United States – 04-18-2019 ( — GRYYT, LLC, a social impact communications company helping nonprofits tackle the world’s greatest socioeconomic and quality of life challenges, today announced advances in their partnership with the Georgia Council on Substance Abuse. GCSA’s approach is groundbreaking as it is the first state government entity of its kind to focus attention on recovery, rather than solely on addiction. The partnership between GRYYT and the GCSA aligns with GRYYT’s corporate initiative in the addiction recovery space. GRYYT announced their intention to commit resources to the addiction recovery challenges as a corporate initiative last month.

GRYYT works with a wide variety of nonprofits, many of whom are addressing addiction recovery. “GRYYT is a powerhouse when it comes to execution. We’re bringing our enterprise and business operations experience to bear on the toughest social challenges. Look at the career of our Board member Jeff Burton,” Stephen Deason proudly notes. “He has exuded excellence in all he has accomplished, and actively encourages GRYYT to be a company that makes a difference. We intend to do just that.”

About GRYYT:

GRYYT is an agency for nonprofits and for-purpose organizations. We are comprised of our team, our partners, and our community. We are committed to solving the world’s biggest challenges. We embody GRIT in all that we do. We believe in exceptional service experiences, in the way we work together, the way we engage, the way we partner, and the people they serve. Visit us at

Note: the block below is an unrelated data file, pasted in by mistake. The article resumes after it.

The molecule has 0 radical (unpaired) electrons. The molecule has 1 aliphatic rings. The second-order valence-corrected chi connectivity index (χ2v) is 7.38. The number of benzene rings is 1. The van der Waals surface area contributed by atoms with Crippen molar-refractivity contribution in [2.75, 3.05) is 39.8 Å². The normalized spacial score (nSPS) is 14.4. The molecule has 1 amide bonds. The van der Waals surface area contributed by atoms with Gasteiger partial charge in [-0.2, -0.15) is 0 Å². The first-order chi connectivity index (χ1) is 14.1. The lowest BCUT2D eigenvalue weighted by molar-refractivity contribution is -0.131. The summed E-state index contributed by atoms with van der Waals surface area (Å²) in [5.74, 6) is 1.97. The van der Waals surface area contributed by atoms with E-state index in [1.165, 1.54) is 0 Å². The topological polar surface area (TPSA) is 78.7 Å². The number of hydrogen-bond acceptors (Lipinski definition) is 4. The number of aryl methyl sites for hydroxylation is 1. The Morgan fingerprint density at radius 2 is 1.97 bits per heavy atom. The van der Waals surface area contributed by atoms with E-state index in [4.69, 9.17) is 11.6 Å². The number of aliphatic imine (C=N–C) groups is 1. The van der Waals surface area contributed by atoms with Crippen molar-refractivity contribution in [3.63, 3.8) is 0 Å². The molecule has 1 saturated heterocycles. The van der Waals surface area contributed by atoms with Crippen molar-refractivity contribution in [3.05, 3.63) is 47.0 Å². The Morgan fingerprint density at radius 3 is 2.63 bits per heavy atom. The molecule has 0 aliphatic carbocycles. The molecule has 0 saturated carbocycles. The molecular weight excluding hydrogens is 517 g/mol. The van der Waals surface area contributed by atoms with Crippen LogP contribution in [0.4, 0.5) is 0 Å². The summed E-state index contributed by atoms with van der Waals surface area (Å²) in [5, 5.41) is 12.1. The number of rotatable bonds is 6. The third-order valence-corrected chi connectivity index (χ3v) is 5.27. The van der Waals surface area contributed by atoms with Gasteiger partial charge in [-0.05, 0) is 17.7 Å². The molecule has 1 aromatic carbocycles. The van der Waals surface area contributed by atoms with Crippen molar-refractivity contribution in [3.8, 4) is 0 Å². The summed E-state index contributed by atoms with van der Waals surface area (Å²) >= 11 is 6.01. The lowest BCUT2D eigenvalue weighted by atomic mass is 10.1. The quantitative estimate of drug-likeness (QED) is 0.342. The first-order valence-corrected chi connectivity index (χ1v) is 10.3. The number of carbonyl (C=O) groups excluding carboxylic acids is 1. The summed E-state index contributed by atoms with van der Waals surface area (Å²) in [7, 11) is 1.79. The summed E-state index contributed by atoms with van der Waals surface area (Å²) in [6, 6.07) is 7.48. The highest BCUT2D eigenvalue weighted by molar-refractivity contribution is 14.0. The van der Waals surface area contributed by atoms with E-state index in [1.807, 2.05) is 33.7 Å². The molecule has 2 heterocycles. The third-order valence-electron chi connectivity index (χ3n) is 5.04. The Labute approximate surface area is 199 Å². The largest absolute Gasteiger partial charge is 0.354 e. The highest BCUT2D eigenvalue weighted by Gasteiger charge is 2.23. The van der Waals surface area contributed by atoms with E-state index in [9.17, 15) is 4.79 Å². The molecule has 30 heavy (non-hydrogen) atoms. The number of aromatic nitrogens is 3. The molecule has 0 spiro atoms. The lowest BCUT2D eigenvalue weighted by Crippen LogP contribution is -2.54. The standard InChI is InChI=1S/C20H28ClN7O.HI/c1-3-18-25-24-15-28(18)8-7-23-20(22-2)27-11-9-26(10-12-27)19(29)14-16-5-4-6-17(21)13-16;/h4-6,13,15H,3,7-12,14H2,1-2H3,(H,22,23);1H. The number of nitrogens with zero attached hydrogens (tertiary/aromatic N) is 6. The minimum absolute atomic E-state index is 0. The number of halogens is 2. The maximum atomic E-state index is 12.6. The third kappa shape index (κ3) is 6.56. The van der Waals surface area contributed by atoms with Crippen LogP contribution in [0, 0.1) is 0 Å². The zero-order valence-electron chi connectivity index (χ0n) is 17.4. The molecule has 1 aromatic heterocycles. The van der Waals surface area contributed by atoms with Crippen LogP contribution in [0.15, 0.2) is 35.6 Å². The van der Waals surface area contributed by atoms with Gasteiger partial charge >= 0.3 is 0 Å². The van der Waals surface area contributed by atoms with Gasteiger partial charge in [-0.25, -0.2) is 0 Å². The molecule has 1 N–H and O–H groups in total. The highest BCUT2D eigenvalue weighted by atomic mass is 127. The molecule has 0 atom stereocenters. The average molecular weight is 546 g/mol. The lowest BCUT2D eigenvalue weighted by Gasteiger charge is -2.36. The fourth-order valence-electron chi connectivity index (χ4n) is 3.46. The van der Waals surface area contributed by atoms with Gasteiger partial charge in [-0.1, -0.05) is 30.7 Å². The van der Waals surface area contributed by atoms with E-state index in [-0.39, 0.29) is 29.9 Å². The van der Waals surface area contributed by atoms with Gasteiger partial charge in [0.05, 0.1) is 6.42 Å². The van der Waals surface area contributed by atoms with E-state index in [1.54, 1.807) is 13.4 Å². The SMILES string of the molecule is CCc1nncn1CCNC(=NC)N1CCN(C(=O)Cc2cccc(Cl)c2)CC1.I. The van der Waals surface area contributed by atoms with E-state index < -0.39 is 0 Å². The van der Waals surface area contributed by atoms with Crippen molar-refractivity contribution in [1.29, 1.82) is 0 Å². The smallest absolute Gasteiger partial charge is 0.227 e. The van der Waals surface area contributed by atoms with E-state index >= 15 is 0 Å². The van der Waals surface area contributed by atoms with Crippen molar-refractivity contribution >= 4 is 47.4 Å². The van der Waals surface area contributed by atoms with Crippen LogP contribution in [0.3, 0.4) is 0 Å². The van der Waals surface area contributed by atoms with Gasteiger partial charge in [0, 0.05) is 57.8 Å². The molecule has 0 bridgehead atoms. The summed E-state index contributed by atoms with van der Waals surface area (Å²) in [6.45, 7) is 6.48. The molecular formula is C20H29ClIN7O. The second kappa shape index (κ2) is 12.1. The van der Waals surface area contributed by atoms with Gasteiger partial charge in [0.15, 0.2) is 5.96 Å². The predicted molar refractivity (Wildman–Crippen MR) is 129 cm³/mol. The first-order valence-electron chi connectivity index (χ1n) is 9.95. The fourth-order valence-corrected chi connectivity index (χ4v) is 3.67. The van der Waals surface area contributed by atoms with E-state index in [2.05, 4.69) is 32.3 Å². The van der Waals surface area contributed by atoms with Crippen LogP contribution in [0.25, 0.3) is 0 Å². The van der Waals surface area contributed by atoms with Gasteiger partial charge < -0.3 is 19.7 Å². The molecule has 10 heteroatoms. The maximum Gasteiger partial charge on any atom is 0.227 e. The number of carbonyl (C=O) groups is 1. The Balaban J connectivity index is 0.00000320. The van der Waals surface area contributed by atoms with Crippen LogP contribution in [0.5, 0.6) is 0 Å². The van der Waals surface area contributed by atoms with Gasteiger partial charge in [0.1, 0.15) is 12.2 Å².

Media Contacts:

Company Name: Gryyt
Full Name: Gryyt
Phone: 951-266-9320
Email Address: Send Email

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About the Author: Carrie Brunner

Carrie Brunner grew up in a small town in northern New Brunswick. She studied chemistry in college, graduated, and married her husband one month later. They were then blessed with two baby boys within the first four years of marriage. Having babies gave their family a desire to return to the old paths – to nourish their family with traditional, homegrown foods; rid their home of toxic chemicals and petroleum products; and give their boys a chance to know a simple, sustainable way of life. They are currently building a homestead from scratch on two little acres in central Texas. There’s a lot to be done to become somewhat self-sufficient, but they are debt-free and get to spend their days living this simple, good life together with their five young children. Carrie writes mostly on provincial stories.
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